the market steadied during November as tanners and hide markets tried to get a feel for the direction that the market might go in the New Year.

Kills were good during November and hides were moving nicely. Supply was balanced by demand, just about, and there was a lot of uncertainty about. Tanners were expected to close for two weeks over the Christmas and New Year period, and kills were forecast to remain strong. This could lead to an oversupply.

There was further concern when one of the UK’s premier brand leather manufacturers posted a profits warning to the stock exchange, followed by a report in the financial papers that another long established automotive leather producer had sustained severe losses for the year 2000.

All of this combined with the declared recession in the US is felt to point towards lower prices all round.

One leading UK tanner felt that because the most active market was in cows at present due to a large cull, and because these hides could be bought at an attractive price, and therefore sold on at a reasonable price, his customers would pay more. So when the cull slows down as it traditionally does in January/February, hide prices would have to come down substantially to maintain wet-blue business.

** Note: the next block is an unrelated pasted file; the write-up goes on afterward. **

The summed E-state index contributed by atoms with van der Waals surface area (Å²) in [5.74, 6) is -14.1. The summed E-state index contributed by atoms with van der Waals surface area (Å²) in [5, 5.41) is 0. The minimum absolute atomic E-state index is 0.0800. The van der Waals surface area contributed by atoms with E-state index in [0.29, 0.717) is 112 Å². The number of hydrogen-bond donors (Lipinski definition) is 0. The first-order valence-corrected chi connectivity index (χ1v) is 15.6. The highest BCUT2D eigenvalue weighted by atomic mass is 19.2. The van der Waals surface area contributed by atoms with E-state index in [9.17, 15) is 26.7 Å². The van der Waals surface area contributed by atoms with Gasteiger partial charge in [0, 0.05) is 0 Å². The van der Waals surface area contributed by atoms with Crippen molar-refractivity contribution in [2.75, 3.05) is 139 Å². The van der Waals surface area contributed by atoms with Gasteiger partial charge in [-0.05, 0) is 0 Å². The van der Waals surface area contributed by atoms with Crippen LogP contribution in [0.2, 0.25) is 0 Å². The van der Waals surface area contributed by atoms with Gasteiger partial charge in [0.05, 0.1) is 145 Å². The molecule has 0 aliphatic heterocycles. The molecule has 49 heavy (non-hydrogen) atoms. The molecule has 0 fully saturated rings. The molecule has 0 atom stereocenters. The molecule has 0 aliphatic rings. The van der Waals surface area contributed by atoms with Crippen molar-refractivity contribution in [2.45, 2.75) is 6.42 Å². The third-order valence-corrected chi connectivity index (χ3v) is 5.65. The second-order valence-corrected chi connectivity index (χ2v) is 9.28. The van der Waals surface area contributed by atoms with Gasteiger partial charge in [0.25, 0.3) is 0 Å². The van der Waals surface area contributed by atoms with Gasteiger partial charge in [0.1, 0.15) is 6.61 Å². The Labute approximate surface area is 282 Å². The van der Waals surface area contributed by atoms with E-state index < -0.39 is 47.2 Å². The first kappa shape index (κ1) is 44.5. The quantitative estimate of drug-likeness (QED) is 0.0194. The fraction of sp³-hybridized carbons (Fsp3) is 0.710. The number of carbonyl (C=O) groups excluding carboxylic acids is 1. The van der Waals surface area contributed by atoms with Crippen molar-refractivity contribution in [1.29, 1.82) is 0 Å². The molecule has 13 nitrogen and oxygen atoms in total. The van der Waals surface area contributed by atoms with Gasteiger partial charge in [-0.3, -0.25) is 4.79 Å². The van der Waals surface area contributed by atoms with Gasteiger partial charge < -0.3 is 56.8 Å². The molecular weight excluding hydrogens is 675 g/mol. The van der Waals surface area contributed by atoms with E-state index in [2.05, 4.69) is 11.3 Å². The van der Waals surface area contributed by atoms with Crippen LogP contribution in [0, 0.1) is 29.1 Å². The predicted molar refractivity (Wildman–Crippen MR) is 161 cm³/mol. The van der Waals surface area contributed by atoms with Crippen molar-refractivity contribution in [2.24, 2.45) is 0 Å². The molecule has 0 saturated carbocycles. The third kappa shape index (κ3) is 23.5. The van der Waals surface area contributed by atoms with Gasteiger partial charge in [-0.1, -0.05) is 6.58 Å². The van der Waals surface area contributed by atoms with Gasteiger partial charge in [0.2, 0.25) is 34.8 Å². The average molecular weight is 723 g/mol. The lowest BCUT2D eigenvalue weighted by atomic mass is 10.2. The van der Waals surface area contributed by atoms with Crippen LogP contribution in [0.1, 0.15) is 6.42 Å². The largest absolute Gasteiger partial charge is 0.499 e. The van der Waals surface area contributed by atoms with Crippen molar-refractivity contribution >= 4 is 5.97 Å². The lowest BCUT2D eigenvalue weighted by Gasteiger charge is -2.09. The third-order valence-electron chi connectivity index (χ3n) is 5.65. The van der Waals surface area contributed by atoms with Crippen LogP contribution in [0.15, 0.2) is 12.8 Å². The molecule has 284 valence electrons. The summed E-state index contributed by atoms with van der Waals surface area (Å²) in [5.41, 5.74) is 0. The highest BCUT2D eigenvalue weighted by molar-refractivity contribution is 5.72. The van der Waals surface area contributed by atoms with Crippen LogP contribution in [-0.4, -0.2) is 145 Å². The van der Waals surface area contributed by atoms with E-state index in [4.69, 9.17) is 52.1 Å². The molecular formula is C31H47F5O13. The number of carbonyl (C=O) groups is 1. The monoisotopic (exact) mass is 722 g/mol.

All in all, there are no signs on the horizon to indicate any form of a recovery in the market and in fact, the market is more likely to fall back further, albeit gradually.

Prices at the end of November were as follows:

36kg+ – 70/71p

31/35.5 – 81/82p

26/30.5 – 90/92p

22/25.5 – £1.05

Heavy cows were £22 and light cows £21.

The lambskin market has developed into a two-tier market, split between those who can export to Poland and those who cannot. Poland allows the import of skins from the Republic of Ireland but not from the UK or Northern Ireland.

This has resulted in a gap in prices between the two countries where doubleface from the Republic of Ireland was sold for £6 ex yard, while the price in the UK was £5.

This is a reversal of the normal situation where UK material generally was worth 50p more than Irish skins. However, as we reach the end of the doubleface season, this anomally is expected to disappear.

Fellmongering skins, which account for 80% of a run today, continue to be weak. We were all saddened by the closure of Kinghorn by Pittards as they were good customers of all Irish suppliers.

Obviously, this is a very difficult market and is expected to remain so. Some markets expect greater interest from Turkish fellmongers at the fair in Istanbul in January. The price for fellmongering skins at the end of November was £3.50 per skin ex yard.